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Same drug, different results: MUHC researcher on the path to personalized medicine

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Published: 18 Jun 2008

Minor genetic differences between individuals change the effect of a common medication, study shows

Minor genetic differences between individuals change the effect of a common medication, study shows

Medicine has moved a little bit closer to the era of tailor-made treatments, based on the unique genetic profiles of individual patients, according to recent research conducted by Dr Rima Rozen of the Research Institute of the McGill University Health Centre (RI MUHC) at the Montreal Children's Hospital and McGill University. Her study, published June 18 in the journal Pharmacogenetics and Genomics, shows how minor genetic differences between individuals alter the way a common drug affects the body.

Rozen has measured the impact of Methotrexate -- a drug that inhibits the metabolism of folate -- on mice with an altered MTHFR gene, which is a gene crucial for folate metabolism. The results were striking: after treatment with Methotrexate, mice with the altered gene had approximately 20 per cent less hemoglobin and red blood cells than their counterparts with non-altered genes. The altered mice also showed increased susceptibility to liver and kidney damage following treatment.

"We know that these results are applicable to humans because a parallel mutation in the human MTHFR gene affects human folate metabolism similarly. The results demonstrate that medication affects subjects differently according to individual genetic traits," Dr. Rozen explained. "And tests exist to detect this mutation." Genetic testing would allow physicians the modify treatment based on each patient's personal genetic makeup, limiting potential side effects.

In earlier studies, Rozen's laboratory cloned the MTHFR gene and identified the common variant which interferes in folate metabolism in human populations. Between 10 and 15 per cent of the total caucasian population have two copies of the variant in MTHFR. Folate, a form of water-soluble Vitamin B2, is essential to the production of red blood cells and provides protection against spina bifida, other birth defects, and heart disease. Patients with cancer or auto-immune diseases are often treated with medications that affect folate metabolism, but physicians are not trained to verify how patients naturally metabolize folate, even though this could be an important factor in effective treatment.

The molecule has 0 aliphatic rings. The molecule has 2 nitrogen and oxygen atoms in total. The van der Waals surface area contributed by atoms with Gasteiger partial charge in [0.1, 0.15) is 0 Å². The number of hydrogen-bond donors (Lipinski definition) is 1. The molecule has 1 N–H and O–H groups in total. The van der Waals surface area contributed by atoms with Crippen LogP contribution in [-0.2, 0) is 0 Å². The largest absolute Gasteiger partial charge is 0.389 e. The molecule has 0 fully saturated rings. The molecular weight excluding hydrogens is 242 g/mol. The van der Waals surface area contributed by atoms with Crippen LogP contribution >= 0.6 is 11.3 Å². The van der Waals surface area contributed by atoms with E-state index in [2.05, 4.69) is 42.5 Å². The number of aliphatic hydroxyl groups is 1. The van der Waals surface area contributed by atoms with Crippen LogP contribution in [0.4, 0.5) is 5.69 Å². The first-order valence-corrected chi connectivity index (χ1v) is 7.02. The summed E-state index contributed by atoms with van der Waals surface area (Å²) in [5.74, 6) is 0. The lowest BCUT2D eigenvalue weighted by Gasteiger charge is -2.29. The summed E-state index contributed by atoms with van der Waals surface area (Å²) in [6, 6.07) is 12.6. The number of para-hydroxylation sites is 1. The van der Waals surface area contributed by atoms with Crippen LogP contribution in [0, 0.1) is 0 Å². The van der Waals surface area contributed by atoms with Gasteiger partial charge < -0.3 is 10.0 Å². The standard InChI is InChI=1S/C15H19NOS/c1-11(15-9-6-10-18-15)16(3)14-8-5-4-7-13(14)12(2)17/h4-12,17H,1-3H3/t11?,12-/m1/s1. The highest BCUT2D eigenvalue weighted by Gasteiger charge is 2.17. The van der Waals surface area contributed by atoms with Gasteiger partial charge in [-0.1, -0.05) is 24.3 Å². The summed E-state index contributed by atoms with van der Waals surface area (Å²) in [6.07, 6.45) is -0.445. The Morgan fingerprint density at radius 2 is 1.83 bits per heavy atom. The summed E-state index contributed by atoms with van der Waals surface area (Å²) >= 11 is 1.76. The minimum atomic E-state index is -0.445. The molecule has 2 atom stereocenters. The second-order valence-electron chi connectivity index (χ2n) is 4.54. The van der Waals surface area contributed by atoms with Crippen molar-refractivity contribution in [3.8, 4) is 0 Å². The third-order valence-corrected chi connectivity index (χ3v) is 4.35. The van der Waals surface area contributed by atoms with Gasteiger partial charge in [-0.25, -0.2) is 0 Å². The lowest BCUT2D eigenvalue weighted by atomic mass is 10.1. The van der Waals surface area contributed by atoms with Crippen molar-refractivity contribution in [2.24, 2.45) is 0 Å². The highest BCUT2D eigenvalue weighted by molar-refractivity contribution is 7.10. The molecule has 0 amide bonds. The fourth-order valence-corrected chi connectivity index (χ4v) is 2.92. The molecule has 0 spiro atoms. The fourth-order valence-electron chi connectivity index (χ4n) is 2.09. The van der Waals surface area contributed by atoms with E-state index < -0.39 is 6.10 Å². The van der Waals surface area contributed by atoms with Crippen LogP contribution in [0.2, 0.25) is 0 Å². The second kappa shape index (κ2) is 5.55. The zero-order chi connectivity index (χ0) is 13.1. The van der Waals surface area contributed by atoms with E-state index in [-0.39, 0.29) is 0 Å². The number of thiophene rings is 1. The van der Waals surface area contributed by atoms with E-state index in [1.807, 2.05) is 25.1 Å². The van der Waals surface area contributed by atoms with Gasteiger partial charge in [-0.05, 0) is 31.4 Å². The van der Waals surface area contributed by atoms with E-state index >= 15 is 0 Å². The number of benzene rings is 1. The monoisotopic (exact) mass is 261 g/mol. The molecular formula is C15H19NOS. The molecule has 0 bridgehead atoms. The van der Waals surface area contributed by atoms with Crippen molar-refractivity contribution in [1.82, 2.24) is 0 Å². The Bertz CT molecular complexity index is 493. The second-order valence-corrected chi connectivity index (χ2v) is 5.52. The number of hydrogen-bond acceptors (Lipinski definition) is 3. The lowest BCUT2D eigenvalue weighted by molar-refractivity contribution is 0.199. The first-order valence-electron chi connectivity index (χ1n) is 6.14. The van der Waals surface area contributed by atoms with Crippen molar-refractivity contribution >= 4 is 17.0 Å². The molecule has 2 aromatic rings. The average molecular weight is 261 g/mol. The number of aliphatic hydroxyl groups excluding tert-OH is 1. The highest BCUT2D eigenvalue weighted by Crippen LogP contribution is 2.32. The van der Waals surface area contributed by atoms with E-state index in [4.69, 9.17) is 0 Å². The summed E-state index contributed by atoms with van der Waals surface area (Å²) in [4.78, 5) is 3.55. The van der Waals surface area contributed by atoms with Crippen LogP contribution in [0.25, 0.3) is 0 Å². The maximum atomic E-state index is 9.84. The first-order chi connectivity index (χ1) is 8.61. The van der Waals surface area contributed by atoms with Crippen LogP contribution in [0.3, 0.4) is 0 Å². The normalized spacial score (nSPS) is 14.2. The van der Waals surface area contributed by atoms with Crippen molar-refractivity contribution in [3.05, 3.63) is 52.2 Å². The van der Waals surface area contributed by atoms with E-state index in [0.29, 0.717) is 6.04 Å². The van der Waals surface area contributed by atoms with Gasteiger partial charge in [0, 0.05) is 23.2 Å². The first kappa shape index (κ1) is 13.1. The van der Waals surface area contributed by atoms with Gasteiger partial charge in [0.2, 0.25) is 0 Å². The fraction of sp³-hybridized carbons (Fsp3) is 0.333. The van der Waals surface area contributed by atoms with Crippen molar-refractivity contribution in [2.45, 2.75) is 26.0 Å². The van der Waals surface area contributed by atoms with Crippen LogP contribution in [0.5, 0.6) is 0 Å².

"This is a first step towards personalized medicine that is based not only on symptoms but also on the patient's own genetic 'baggage,'" Rozen said. "This trend definitely represents the medicine of the future."

Dr. Rima Rozen is a Scientist in the Medical Genetics and Genomics Axis of the RI MUHC at the Montreal Children's Hospital. At McGill University, she holds the positions of Associate Vice-Principal (Research and International Relations) and Professor in the Human Genetics, Pediatrics and Biology Departments.

This study was funded by the Canadian Institutes of Health Research (CIHR) and the U.S. National Institutes of Health (NIH). Students working on Dr. Rozen's study also received scholarships, such as a Turkish Higher Education Council-Hacettepe University Hospital scholarship, a Cole Foundation Award, and a Studentship Award from the Montreal Children's Hospital Research Institute.

The Montreal Children's Hospital (MCH) is the pediatric teaching hospital of the McGill University Health Centre (MUHC) and is affiliated with McGill University. The MCH is a leader in providing a broad spectrum of highly specialized care to newborns, children, and adolescents from across Quebec. Our areas of medical expertise include programs in brain development/behaviour, cardiovascular sciences, critical care, medical genetics and oncology, tertiary medical and surgical services, and trauma care. Fully bilingual, the hospital also promotes multiculturalism and serves an increasingly diverse community in more than 50 languages. The Montreal Children's Hospital sets itself apart with its team approach to innovative patient care. Our health professionals and staff are dedicated to ensuring children and their families receive exceptional health care in a friendly and supportive environment.

The Research Institute of the McGill University Health Centre (RI MUHC) is a world-renowned biomedical and health-care hospital research centre. Located in Montreal, Quebec, the institute is the research arm of the MUHC, the university health center affiliated with the Faculty of Medicine at McGill University. The institute supports over 600 researchers, nearly 1200 graduate and post-doctoral students and operates more than 300 laboratories devoted to a broad spectrum of fundamental and clinical research. The Research Institute operates at the forefront of knowledge, innovation and technology and is inextricably linked to the clinical programs of the MUHC, ensuring that patients benefit directly from the latest research-based knowledge.

The Research Institute of the MUHC is supported in part by the Fonds de la recherche en santé du Québec. For further details visit: www.muhc.ca/research

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